It’s been known for several years that there’s a lot of money to be made by stealing copper wire in rural areas and selling it to recyclers who will pay for it.
But copper theft seems to have gone up in the past year or so. Thornton farmer Mike Stokes reports that, despite secure fencing, thieves have stolen copper from his properties 30 times since June 10.
“We are getting hit three or four times a week,” said Stokes, who owns farmland in San Joaquin, Sacramento and Nevada counties with his brother, Bill Stokes, and sister, Sharon Stokes. “This is costing me thousands and thousands of dollars.”
Thieves seem to go to secluded locations in the dark of night and use pliers to pry open the fencing where electrical systems are located. Then they strip the copper from the wire and take it with them.
Stokes showed a News-Sentinel reporter what was left of the electrical system of irrigation pumps to a vineyard. The electrical system was adjacent to a levee road about a quarter-mile off Thornton Road. The fencing was open, and the wires were anything but intact.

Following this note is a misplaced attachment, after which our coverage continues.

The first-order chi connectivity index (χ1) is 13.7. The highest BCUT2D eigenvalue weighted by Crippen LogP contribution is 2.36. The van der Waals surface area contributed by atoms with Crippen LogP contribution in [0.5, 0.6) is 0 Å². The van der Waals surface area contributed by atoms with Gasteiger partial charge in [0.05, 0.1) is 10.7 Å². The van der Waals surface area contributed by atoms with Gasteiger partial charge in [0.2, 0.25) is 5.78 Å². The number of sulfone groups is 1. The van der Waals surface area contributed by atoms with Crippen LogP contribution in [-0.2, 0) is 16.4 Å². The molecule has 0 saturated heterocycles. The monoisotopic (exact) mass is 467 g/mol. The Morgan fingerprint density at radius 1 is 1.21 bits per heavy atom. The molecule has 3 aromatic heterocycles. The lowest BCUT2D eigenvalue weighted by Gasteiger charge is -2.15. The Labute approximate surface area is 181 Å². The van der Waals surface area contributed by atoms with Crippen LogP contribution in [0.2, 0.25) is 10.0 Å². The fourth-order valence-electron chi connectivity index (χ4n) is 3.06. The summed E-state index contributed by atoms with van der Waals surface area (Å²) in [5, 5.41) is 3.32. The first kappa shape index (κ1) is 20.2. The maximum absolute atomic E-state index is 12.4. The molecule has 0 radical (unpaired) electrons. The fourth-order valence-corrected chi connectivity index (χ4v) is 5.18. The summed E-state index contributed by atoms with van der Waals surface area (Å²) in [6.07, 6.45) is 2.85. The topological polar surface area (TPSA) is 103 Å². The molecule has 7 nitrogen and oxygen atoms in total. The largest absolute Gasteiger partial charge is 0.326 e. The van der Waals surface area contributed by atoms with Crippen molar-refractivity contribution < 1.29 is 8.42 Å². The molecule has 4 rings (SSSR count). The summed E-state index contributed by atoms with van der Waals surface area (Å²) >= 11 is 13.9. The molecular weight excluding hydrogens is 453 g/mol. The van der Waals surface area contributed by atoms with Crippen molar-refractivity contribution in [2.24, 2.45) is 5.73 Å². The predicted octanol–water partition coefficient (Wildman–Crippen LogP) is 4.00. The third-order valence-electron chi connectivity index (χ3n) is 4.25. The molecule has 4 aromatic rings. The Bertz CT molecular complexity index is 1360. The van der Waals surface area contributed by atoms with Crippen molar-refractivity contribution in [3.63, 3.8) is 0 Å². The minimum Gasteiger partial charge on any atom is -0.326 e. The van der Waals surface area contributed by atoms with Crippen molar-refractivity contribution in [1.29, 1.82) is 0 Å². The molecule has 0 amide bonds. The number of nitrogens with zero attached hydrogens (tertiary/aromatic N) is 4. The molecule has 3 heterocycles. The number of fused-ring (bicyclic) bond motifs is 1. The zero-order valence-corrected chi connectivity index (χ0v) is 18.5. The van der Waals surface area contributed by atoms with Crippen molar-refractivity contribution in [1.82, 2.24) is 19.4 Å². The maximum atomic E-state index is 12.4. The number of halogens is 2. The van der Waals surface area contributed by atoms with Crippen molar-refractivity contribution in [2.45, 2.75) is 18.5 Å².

He’s installed security lighting, but that doesn’t seem to work either, he said.
Across town at another vineyard off New Hope Road, Stokes recently installed a special gate made of wood and chain link fencing to deter would-be thieves in such a way that thieves would have to jump into the Mokelumne River and climb up to the electrical system to get the copper.
Buddy Baker, who operates Acampo Pump Service in Lodi, replaces copper that’s stolen from private property. Baker spent Wednesday morning replacing some copper stolen from a ranch on West Turner Road. He estimates the thief made no more than $25 or $30 for his efforts, but it cost the victim $7,000 to $8,000 in parts and labor to have the copper replaced.
Stokes said the last repair on his property also cost him $7,000.
“I do have insurance, but my insurance rates have gone up (due to claims),” Stokes said.
Baker thinks that more copper is being stolen this year.
“I’ve done probably six jobs already, not counting the copper stolen from my own yard,” Baker said. “We’re all victims.”
The amount someone can get for selling copper changes daily. They can make anywhere from $40 to $200 per ton, depending on the type of wire and how big it is, Baker said.
Stokes credits the Sheriff’s offices in San Joaquin and Sacramento counties for their quick response when he wakes up in the morning and finds damaged equipment.
“They are doing all they can, but they’re short handed,” Stokes said of the Sheriff’s offices.
“It ebbs and flows,” Sacramento County Sheriff’s spokesman Jason Ramos said regarding copper theft. “We see it from time to time in new housing developments. You see it in the heating and air conditioning units.”
San Joaquin County Sheriff’s spokesman Les Garcia was not immediately available for comment.
Contact reporter Ross Farrow at email@example.com.